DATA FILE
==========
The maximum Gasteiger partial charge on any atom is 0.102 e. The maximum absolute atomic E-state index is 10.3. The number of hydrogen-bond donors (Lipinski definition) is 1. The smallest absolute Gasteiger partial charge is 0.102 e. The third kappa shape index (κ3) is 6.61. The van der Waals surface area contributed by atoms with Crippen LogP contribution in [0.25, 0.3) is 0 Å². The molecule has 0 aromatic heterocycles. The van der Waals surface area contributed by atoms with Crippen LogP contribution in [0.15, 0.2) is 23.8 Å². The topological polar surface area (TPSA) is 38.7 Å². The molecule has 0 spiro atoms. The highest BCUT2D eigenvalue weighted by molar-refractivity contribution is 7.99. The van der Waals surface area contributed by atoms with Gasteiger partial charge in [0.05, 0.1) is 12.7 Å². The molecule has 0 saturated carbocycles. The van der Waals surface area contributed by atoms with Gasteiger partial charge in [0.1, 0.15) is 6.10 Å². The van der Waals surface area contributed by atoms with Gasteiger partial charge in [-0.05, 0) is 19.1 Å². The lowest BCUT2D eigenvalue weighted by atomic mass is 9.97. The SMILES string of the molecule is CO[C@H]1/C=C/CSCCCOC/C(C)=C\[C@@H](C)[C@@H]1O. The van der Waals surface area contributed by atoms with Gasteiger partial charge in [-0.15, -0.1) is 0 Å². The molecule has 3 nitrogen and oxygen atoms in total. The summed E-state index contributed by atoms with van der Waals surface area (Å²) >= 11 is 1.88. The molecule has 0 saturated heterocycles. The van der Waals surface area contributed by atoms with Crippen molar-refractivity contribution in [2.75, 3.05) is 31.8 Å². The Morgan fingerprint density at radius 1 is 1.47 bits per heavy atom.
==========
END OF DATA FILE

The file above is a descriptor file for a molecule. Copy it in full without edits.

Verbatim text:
The maximum Gasteiger partial charge on any atom is 0.102 e. The maximum absolute atomic E-state index is 10.3. The number of hydrogen-bond donors (Lipinski definition) is 1. The smallest absolute Gasteiger partial charge is 0.102 e. The third kappa shape index (κ3) is 6.61. The van der Waals surface area contributed by atoms with Crippen LogP contribution in [0.25, 0.3) is 0 Å². The molecule has 0 aromatic heterocycles. The van der Waals surface area contributed by atoms with Crippen LogP contribution in [0.15, 0.2) is 23.8 Å². The topological polar surface area (TPSA) is 38.7 Å². The molecule has 0 spiro atoms. The highest BCUT2D eigenvalue weighted by molar-refractivity contribution is 7.99. The van der Waals surface area contributed by atoms with Gasteiger partial charge in [0.05, 0.1) is 12.7 Å². The molecule has 0 saturated carbocycles. The van der Waals surface area contributed by atoms with Gasteiger partial charge in [0.1, 0.15) is 6.10 Å². The van der Waals surface area contributed by atoms with Gasteiger partial charge in [-0.05, 0) is 19.1 Å². The lowest BCUT2D eigenvalue weighted by atomic mass is 9.97. The SMILES string of the molecule is CO[C@H]1/C=C/CSCCCOC/C(C)=C\[C@@H](C)[C@@H]1O. The van der Waals surface area contributed by atoms with Gasteiger partial charge in [-0.15, -0.1) is 0 Å². The molecule has 3 nitrogen and oxygen atoms in total. The summed E-state index contributed by atoms with van der Waals surface area (Å²) >= 11 is 1.88. The molecule has 0 saturated heterocycles. The van der Waals surface area contributed by atoms with Crippen molar-refractivity contribution in [2.75, 3.05) is 31.8 Å². The Morgan fingerprint density at radius 1 is 1.47 bits per heavy atom.